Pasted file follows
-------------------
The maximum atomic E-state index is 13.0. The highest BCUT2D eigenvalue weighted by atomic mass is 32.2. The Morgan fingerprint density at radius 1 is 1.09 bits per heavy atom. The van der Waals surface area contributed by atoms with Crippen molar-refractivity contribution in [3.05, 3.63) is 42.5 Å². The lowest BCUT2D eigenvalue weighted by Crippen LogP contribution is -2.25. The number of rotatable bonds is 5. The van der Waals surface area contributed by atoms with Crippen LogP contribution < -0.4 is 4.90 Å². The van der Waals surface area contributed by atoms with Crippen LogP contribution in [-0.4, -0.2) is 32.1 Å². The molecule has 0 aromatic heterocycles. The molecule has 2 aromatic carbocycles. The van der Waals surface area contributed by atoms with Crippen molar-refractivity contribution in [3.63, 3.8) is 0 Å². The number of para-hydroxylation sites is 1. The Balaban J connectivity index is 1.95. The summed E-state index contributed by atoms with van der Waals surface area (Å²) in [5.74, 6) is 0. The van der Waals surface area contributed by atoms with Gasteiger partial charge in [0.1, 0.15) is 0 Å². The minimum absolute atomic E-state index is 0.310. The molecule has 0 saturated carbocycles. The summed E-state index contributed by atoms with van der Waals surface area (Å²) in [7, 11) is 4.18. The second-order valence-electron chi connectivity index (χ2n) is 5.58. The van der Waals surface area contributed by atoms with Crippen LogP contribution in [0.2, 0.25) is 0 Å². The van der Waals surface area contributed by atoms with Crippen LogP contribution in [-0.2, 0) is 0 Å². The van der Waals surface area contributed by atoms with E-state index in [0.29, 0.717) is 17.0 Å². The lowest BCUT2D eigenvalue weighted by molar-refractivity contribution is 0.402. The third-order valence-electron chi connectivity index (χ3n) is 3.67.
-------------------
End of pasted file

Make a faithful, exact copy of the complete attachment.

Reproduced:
The maximum atomic E-state index is 13.0. The highest BCUT2D eigenvalue weighted by atomic mass is 32.2. The Morgan fingerprint density at radius 1 is 1.09 bits per heavy atom. The van der Waals surface area contributed by atoms with Crippen molar-refractivity contribution in [3.05, 3.63) is 42.5 Å². The lowest BCUT2D eigenvalue weighted by Crippen LogP contribution is -2.25. The number of rotatable bonds is 5. The van der Waals surface area contributed by atoms with Crippen LogP contribution < -0.4 is 4.90 Å². The van der Waals surface area contributed by atoms with Crippen LogP contribution in [-0.4, -0.2) is 32.1 Å². The molecule has 0 aromatic heterocycles. The molecule has 2 aromatic carbocycles. The van der Waals surface area contributed by atoms with Crippen molar-refractivity contribution in [3.63, 3.8) is 0 Å². The number of para-hydroxylation sites is 1. The Balaban J connectivity index is 1.95. The summed E-state index contributed by atoms with van der Waals surface area (Å²) in [5.74, 6) is 0. The van der Waals surface area contributed by atoms with Gasteiger partial charge in [0.1, 0.15) is 0 Å². The minimum absolute atomic E-state index is 0.310. The molecule has 0 saturated carbocycles. The summed E-state index contributed by atoms with van der Waals surface area (Å²) in [7, 11) is 4.18. The second-order valence-electron chi connectivity index (χ2n) is 5.58. The van der Waals surface area contributed by atoms with Crippen LogP contribution in [0.2, 0.25) is 0 Å². The van der Waals surface area contributed by atoms with Crippen LogP contribution in [-0.2, 0) is 0 Å². The van der Waals surface area contributed by atoms with E-state index in [0.29, 0.717) is 17.0 Å². The lowest BCUT2D eigenvalue weighted by molar-refractivity contribution is 0.402. The third-order valence-electron chi connectivity index (χ3n) is 3.67.